The Portland Police Bureau is shifting its traffic enforcement policy to focus primarily on moving violations that pose an immediate danger to public safety, according to Mayor Ted Wheeler and Police Chief Chuck Lovell.

That change is designed to reduce racial disparities in who gets policed.

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“Police officers will continue to use probable cause to stop dangerous drivers or to make stops pursuant to information related to specific investigations,” Wheeler said Tuesday. “Prioritizing immediate safety threats will allow our officers to focus on what’s truly important, keeping Portlanders safe.”

A police officer shines a flashlight as she searches inside a car.

A file photo of Officer Ray Kerridge searching a vehicle in Northeast Portland in 2018.

Jonathan Levinson / OPB

Wheeler cited data from recent years showing Black drivers are stopped at a disproportionate rate compared to white drivers

According to 2019 police bureau data, of the 33,035 vehicle stops Portland police made that year, 18% were for Black drivers and 65% were for white drivers. Meanwhile, white people make up 75.1% of the population, while Black people make up 5.8%.

The discrepancy is even greater for non-moving violation stops, a category for which, the report says, officers have more room for discretionary judgement. Black people accounted for 22.6% of those stops compared to 62% for white people.

“We have a lot more work to do, but these changes constitute significant progress in our work to reimagine our public safety system for the better,” Wheeler said.

Lovell emphasized that stops for non-moving violations are still allowed under the policy change, but the emphasis should be on safety. He also said the bureau’s slimmed down staffing factored into the new traffic stop priorities.

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“We’ve been listening to the community, watching legislative efforts, and managing our resources as best as possible. And this seems like a sensible time to make this shift,” Lovell said.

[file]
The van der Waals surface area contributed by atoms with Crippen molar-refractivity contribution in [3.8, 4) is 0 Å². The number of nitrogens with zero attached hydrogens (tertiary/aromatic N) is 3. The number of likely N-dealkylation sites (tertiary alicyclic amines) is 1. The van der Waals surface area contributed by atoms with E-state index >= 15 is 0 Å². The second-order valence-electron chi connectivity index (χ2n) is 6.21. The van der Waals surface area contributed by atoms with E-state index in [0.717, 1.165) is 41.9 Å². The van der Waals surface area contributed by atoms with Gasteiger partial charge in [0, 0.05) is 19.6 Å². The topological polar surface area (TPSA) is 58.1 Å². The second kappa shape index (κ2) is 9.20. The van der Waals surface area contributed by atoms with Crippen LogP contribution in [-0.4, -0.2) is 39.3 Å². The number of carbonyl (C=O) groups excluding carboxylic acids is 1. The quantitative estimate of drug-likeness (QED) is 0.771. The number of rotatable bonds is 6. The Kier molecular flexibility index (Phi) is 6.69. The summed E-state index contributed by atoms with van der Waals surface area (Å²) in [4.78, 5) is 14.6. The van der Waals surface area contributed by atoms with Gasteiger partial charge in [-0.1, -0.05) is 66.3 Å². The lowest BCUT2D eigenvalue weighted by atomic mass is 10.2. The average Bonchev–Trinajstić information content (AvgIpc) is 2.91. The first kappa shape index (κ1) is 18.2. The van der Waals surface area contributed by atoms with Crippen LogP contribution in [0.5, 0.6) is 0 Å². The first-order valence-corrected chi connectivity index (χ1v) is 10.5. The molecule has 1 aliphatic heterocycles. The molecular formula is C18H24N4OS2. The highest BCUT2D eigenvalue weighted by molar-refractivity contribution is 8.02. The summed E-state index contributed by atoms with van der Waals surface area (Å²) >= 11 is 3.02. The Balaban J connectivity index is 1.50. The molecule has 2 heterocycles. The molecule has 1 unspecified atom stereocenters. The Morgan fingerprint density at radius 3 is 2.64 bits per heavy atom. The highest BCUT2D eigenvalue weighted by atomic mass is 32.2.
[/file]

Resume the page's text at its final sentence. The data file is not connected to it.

So far in 2021, 28 people have died in traffic accidents, more than double the number who had died at this time last year.

In addition to the new guidance on traffic stops, Wheeler and Lovell announced upcoming changes to bureau directives on consent searches. Officers will be required to inform drivers of their right to refuse a search, as well as their right to revoke consent at any time. Officers will record that consent on their phones and hand out cards informing people of their rights.

“It helps, if these cases come to court, it demonstrates that the involved person did in fact consent,” Lovell said. “A lot of places do this with body cameras, but we’re not in that position. So, this is kind of where we landed as far as our approach to consent searches.”

Wheeler pointed to other cities such as Oakland, California, where a similar change to traffic stop priorities cut the number of stops in the city by more than half.

“The decrease was even larger in the percentage of Black drivers that were stopped over the same time period,” Wheeler said.

While the city plans to review data to determine how this new policy is impacting disparities and to ensure it is having the desired outcome, Lovell stressed that this is one thing the bureau is trying among many to address policing inequities in the city.

“I don’t want to over-promise the results on the disparities piece, because I’m not sure what those will be,” Lovell said. “Some of the areas where they’ve tried this, they have a very different demographic than Portland does. I think what’s important here is that we’re willing to try this, we’re willing to ask officers to do this, and we’ll look at the data and see if it’s having an impact on safety.”

Lovell said the bureau has made substantial changes over the past 10 years under the DOJ settlement agreement, and that they are still looking for ways to address public demands for equity and public safety.

Commissioner Jo Ann Hardesty, an outspoken critic of the police bureau and of the mayor’s management of the city’s police, offered her support for the new policy.

“Historically, across the nation and here in Portland, traffic stops have led to unjustified police violence,” Hardesty wrote in a statement, noting that people of color are disproportionately at risk of being killed during traffic stops. “Even less-violent encounters have contributed to a feeling of being profiled and thus losing trust in law enforcement — feelings supported by the data.”

She called Tuesday’s announcement a “significant change that will advance the cause of racial justice in policing.”

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